Custom Anomaly Detection with Splunk IT Service Intelligence and Machine Learning Toolkit v3.2 - Part 2

This is Part 2 of a two-part series on custom anomaly detection Splunk IT Service Intelligence and the Splunk Machine Learning Toolkit v3.2.

You can view Part 1 here.

Improving the Model

Let's see if it's possible to improve the model. We left out one field that has valuable information and can help improve the model: _time.

Simply adding  _time as a predictor for the model would not do the job—the assistant thinks of it as a categorical field with too many unique values and removes it as a not useful field. But, we can extract features out of _time and use them as additional features. The following query extracts day of week, hour, and minute as numeric features. (Check out "Cyclical Statistical Forecasts and Anomalies - Part 1" for more on this).

| eval date_wday = strftime(_time, "%w"),
    date_hour = strftime(_time, "%H"), 
   date_minute = strftime(_time, "%M")

Using the time features as extracted above has a caveat. Let’s pick date_hour as an example. If we build a model with date_hour, we are telling the model that there’s a significant difference between hour 1 and hour 23, while from a human’s point of view, they can be fairly similar. There are two ways to remove this inaccurate imposed difference. The first way is to change the time features to be categorical. In this case, hour 1, hour 10, and hour 23 are similarly different before fitting a model. It will be up to our data and algorithm to find the similar hours that are closer to each other behaviorally. The following query will make Splunk think the time features are categorical.

| eval date_wday = strftime(_time, "%w").”_”,
    date_hour = strftime(_time, "%H").”_”, 
   date_minute = strftime(_time, "%M").”_” 

Another approach is transforming the time features so that hour 1 is more similar to hour 23 and both of them are equally less similar to hour 12. To represent the cyclical characteristic, we express date_hour with two features—flexing your trigonometry muscles—sin(date_hour) and cos(date_hour). Let’s take a look at the following chart. The cyclical characteristic is obvious now. By looking at the blue line, we can tell that after the transformation hour 1 and 23 are more similar now and both are different from hour 12.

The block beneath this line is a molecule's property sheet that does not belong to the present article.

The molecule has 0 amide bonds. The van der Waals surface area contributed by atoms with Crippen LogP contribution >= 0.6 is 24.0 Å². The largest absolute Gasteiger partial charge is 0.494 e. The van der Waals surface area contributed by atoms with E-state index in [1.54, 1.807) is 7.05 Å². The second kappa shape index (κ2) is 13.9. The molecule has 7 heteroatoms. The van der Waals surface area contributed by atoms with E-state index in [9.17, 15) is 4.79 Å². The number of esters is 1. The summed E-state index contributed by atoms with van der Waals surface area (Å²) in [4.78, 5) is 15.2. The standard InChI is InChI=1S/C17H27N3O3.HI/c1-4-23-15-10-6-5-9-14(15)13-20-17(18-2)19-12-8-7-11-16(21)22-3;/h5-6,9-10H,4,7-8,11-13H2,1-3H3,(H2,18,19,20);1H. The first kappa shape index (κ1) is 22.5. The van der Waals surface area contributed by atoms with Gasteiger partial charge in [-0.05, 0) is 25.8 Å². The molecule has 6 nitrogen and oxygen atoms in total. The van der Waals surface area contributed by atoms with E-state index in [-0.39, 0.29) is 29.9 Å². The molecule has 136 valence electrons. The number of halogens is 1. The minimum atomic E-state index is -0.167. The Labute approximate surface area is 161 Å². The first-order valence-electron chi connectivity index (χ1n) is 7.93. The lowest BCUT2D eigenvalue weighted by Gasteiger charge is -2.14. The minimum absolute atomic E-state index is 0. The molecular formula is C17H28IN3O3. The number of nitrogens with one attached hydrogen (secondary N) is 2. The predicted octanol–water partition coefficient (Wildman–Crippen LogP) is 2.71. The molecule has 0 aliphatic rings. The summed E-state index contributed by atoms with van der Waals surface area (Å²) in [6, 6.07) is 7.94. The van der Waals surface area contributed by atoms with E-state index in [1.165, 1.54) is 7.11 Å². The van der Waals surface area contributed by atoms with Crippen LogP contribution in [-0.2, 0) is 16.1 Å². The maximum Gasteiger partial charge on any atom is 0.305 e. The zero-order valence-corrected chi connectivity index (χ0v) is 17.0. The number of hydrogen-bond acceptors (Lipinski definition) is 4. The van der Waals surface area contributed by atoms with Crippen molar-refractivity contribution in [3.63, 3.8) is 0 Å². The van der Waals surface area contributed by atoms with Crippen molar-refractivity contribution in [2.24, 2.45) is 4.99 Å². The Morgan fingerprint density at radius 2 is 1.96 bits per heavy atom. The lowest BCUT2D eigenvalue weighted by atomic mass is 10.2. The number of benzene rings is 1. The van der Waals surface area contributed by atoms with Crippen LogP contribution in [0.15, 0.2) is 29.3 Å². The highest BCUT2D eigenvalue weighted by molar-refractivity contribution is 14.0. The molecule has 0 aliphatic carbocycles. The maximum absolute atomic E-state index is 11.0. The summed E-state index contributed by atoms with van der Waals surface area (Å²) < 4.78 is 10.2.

Also, the blue line says that hour 6 and 18 are similar, which can be wrong in the context of a website’s traffic. That’s why we need the second transformation to introduce the dissimilarity between 6 and 18.

We perform the same transformation on the other two time features we extracted. The following query does it for us.

| eval date_wday = strftime(_time, "%w"),
    date_hour = strftime(_time, "%H"), 
   date_minute = strftime(_time, "%M")
| eval _pi = 3.141592
| eval
 date_wday_sin = sin(2*_pi*date_wday/7),
 date_wday_cos = cos(2*_pi*date_wday/7),
 date_hour_sin = sin(2*_pi*date_hour/24),
 date_hour_cos = cos(2*_pi*date_hour/24),
 date_mintue_sin = sin(2*_pi*date_minute/60),
 date_minute_cos = cos(2*_pi*date_minute/60)

By adding these time features, our model will be able to capture seasonalities at three temporal levels. Depending on the application, you might want to remove some of these time features or add other ones, e.g. month or day of month.

Let’s see how these new time features help our model.

Trying it again:

Much better now! The scatter plot looks much better both around zero and higher values—a problem we had with the previous model. R^2 of CHRFModel is greater than 0.91 and the residual histogram has a dominant peak at 0 and fairly short tails, if we ignore the few instances that are more like outliers.

But where are the anomalies?

Now that we have a good model that predicts the behavior of the number of handled calls, we can monitor the difference between the model's output and the actual number of handled calls to find anomalies. There are several ways to do this:

  1. Using the assistant for detecting numeric outliers in the Splunk Machine Learning Toolkit (MLTK) to set either a static or dynamic threshold

  2. Using Splunk IT Service Intelligence's (ITSI) Adaptive Thresholding or Trending Anomaly Detection